symbolism in Hardy's 'Far from the madding crowd'
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Symbolism in Hardy's 'Far from the madding crowd" Hardy uses striking symbolism in the novel Far from the madding crowd to serve his purposes and attain the desired effects on the reader. The memorable descriptions of the great barn, the sword play and the storm-are all enriched with eloquent symbolism. It makes the events vivid before us and broadens the scope of the novel. In the opening chapters, Gabriel spies on Bathsheba ridiculously from behind a hedge, commenting on her vanity. He beholds Bathsheba though a hole, tending her aunt's cows, in a bird's eye view. From the loopholes of his hut, he watches her engaging in tomboyish antics on her horse. All these symbolize Gabriel's limited view point and his candid nature. In chapter 2 ,, Hardy presents a magnificent description of Norcombe hill. The stately progress of the earth is contrasted to oak's special power of quiet energy. The innocent and helpless stirrings of the new-born lamb and the movements of the stars and the earth are contrasted to symbolize the frailty of human existence.
There is also sexual symbolism in this same chapter. The appalled ewe is subdued by Oak and Bathsheba regards the ewe's sheared pink skin resembles a lady who blushes at the insult .the ewe emerging from the its fleece is compared to the Goddess of love which symbolizes the sexual intensity of Oak's violent passion. Gabriel, piqued by Bathsheba's growing intimacy with Boldwood, injures a sheep in the groin-the entire scene symbolizes Oak's harmful sexual impulses toward Bathsheba. Troy's spur entangles with Bathsheba's dress-it symbolizes the trap of flattery which would be prepared by Troy for her. The spur is the symbol of sex and the dress of Bathsheba is a symbol of femininity -the male aggressive masculinity has trapped femininity. However, the scene of the sword play contains the greatest symbolism in the novel. The hollow in which the sword play is performed evokes the sexual potential of the relationship between Troy and Bathsheba. The setting is described with rich feminine imagery that sets up the erotic tone of the entire tone of the entire scene while Bathsheba herself is passionately excited .Time and place are made clear at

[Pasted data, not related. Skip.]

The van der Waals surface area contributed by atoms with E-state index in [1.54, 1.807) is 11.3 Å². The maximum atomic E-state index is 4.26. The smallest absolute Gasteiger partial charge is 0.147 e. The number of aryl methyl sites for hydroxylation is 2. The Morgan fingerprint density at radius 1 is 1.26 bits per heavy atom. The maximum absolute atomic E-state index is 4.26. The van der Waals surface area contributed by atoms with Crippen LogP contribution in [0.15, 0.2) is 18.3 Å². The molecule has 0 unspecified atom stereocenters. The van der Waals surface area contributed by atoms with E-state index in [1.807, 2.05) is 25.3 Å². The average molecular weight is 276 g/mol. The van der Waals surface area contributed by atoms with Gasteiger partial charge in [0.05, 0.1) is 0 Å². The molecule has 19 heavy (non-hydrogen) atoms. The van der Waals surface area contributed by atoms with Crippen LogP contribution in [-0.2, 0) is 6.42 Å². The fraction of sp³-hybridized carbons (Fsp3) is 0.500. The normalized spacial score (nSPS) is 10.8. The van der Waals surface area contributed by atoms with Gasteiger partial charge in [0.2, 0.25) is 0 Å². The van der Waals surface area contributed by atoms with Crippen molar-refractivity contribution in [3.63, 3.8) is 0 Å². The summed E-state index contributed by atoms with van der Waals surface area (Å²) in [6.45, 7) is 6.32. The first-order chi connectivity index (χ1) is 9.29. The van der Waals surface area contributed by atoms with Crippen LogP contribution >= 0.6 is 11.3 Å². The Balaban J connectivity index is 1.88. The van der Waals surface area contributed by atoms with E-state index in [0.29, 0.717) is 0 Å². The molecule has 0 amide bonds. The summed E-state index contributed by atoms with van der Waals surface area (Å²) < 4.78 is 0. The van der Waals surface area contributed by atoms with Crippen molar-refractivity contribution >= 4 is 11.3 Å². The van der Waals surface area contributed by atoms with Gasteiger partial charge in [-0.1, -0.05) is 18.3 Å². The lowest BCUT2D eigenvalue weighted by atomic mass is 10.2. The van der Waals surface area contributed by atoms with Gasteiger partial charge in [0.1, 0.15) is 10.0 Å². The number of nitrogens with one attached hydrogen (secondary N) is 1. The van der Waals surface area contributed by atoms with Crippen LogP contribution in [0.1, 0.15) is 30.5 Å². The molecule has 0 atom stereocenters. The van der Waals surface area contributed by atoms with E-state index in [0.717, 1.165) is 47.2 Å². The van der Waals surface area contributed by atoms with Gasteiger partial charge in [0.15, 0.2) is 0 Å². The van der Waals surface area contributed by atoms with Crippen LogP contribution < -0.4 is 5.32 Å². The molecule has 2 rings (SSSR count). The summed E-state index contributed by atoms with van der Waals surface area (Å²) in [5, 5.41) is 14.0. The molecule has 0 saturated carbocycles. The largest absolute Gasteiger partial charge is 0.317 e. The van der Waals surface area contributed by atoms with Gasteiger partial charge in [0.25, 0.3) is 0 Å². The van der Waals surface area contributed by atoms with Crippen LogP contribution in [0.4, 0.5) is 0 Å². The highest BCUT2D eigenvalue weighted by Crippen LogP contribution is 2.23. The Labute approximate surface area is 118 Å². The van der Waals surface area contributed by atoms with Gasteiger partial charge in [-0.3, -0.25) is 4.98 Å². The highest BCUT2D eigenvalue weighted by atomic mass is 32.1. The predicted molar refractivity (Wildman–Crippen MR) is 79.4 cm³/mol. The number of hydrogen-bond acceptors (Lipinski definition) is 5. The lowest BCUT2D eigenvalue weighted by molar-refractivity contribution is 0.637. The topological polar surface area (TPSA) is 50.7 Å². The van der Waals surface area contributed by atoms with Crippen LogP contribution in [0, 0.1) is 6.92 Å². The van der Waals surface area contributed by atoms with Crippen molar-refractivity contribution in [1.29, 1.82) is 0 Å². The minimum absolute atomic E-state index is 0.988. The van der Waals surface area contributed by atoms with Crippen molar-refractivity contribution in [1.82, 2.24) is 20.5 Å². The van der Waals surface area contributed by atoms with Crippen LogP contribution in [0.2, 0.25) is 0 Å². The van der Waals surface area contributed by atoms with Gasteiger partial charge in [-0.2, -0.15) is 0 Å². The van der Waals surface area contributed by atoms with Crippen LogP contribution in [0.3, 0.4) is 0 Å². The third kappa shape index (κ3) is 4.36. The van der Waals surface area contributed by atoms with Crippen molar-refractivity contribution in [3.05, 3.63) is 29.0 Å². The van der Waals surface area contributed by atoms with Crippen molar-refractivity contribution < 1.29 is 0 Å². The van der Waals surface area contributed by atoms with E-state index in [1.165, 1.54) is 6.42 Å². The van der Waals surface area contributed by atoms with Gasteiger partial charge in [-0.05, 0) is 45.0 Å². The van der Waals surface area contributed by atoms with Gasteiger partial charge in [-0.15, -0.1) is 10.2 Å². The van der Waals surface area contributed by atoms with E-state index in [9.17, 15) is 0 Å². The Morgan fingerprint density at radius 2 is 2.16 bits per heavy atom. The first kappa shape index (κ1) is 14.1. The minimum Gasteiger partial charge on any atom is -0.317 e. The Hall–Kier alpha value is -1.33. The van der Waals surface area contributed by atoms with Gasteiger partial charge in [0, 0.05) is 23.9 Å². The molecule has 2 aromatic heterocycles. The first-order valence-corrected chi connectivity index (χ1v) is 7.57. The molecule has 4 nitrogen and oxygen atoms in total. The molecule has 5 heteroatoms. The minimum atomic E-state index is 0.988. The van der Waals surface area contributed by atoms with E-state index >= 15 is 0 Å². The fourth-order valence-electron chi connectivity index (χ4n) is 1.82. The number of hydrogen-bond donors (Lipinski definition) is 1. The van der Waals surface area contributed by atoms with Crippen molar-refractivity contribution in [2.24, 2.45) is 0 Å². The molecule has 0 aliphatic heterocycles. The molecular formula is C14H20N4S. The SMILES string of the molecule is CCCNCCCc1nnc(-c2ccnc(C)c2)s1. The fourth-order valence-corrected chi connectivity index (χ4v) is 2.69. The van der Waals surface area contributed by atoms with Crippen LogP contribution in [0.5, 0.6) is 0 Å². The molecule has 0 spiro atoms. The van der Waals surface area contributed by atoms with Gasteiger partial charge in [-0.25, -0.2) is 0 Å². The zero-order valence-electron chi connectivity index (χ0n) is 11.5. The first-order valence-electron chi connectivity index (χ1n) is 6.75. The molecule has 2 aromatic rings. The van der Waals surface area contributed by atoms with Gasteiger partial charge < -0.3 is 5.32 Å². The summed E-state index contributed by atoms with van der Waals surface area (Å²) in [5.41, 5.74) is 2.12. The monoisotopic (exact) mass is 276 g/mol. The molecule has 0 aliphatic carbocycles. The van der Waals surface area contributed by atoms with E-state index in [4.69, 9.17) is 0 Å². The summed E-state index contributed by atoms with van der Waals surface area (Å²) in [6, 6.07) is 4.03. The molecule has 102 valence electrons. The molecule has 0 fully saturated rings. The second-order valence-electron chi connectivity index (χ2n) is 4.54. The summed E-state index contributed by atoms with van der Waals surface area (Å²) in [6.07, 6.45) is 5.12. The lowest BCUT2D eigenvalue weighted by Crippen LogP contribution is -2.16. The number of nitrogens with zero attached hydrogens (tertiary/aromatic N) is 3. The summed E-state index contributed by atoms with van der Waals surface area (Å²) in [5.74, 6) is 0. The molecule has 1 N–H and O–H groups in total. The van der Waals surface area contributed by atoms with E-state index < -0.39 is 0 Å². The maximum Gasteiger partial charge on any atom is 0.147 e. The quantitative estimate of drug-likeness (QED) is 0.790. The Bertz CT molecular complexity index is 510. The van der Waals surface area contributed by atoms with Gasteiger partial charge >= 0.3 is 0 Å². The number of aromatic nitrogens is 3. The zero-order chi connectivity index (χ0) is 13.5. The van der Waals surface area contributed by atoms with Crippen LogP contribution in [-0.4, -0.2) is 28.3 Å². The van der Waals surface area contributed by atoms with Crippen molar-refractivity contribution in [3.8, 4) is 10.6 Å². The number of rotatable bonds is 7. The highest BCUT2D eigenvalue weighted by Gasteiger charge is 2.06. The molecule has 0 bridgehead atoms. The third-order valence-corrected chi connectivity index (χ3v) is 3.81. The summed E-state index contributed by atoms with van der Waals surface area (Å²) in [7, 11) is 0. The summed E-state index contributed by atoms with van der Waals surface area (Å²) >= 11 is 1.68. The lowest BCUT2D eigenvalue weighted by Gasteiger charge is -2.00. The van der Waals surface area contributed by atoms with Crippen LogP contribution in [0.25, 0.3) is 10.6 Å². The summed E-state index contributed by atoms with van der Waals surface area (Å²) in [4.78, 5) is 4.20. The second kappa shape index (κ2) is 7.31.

And when the storm comes, it is described with extended imagery ,the mailed army of lightning springs like a serpent , with the shout of a fiend . Hardy uses such imagery to convey the forces of nature hostile to human beings .The scene of chapter 44 is significant as it indicates Bathsheba's return to the same hollow where sword-play was performed by Troy. The aforesaid hollow is now turned into a malignant swamp. The swamp is the symbol of utter despair into which Bathsheba has fallen . The symbolism goes far deeper as Bathsheba had seen the place before when she was captivated by Troy at the sword play. At that time , the ferns were soft , feathery arms caressing her feet but now they are withering fast and the hollow is a nursery of pestilences .The two different states of the hollow reflects the two opposing states of mind and suggests the outcome of marriage with Troy .Now she has understood the implications of her marriage and she herself and Nature are fused as the leaves rush away in the breeze. This symbolizes Nature as a stark force and implies that the parallel between Nature and human mood should not be pursued by man.
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Here's what a teacher thought of this essay
This essay is lacking direct references to the text and those that are included are not shown in quotation marks, which is essential. There is a clear understanding of the presence of symbolism, but not always a clear explanation of what it shows about the plot or characters.
Marked by teacher Laura Gater 05/09/2013
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